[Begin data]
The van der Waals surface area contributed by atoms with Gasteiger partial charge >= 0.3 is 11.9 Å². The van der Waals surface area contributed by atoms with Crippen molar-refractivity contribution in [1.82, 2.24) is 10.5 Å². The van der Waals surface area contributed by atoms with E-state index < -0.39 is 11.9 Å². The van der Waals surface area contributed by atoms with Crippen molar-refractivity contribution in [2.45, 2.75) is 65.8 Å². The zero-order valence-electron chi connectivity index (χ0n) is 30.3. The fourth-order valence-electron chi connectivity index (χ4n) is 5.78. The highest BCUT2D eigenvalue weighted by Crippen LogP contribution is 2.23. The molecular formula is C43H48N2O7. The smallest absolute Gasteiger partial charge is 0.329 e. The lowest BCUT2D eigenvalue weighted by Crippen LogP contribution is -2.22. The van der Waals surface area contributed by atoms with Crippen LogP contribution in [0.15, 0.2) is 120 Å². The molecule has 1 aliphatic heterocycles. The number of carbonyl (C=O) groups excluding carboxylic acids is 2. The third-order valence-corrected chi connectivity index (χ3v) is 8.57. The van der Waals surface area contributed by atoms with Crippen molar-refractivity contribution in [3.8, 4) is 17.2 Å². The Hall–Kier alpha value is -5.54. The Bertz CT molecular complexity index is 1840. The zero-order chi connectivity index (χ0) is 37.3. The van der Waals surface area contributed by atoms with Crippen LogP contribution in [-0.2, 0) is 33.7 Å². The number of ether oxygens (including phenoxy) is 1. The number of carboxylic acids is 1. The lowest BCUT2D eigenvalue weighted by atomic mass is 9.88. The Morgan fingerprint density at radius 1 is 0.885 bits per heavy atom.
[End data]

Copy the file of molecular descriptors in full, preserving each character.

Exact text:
The van der Waals surface area contributed by atoms with Gasteiger partial charge >= 0.3 is 11.9 Å². The van der Waals surface area contributed by atoms with Crippen molar-refractivity contribution in [1.82, 2.24) is 10.5 Å². The van der Waals surface area contributed by atoms with E-state index < -0.39 is 11.9 Å². The van der Waals surface area contributed by atoms with Crippen molar-refractivity contribution in [2.45, 2.75) is 65.8 Å². The zero-order valence-electron chi connectivity index (χ0n) is 30.3. The fourth-order valence-electron chi connectivity index (χ4n) is 5.78. The highest BCUT2D eigenvalue weighted by Crippen LogP contribution is 2.23. The molecular formula is C43H48N2O7. The smallest absolute Gasteiger partial charge is 0.329 e. The lowest BCUT2D eigenvalue weighted by Crippen LogP contribution is -2.22. The van der Waals surface area contributed by atoms with Crippen LogP contribution in [0.15, 0.2) is 120 Å². The molecule has 1 aliphatic heterocycles. The number of carbonyl (C=O) groups excluding carboxylic acids is 2. The third-order valence-corrected chi connectivity index (χ3v) is 8.57. The van der Waals surface area contributed by atoms with Crippen molar-refractivity contribution in [3.8, 4) is 17.2 Å². The Hall–Kier alpha value is -5.54. The Bertz CT molecular complexity index is 1840. The zero-order chi connectivity index (χ0) is 37.3. The van der Waals surface area contributed by atoms with Crippen LogP contribution in [-0.2, 0) is 33.7 Å². The number of ether oxygens (including phenoxy) is 1. The number of carboxylic acids is 1. The lowest BCUT2D eigenvalue weighted by atomic mass is 9.88. The Morgan fingerprint density at radius 1 is 0.885 bits per heavy atom.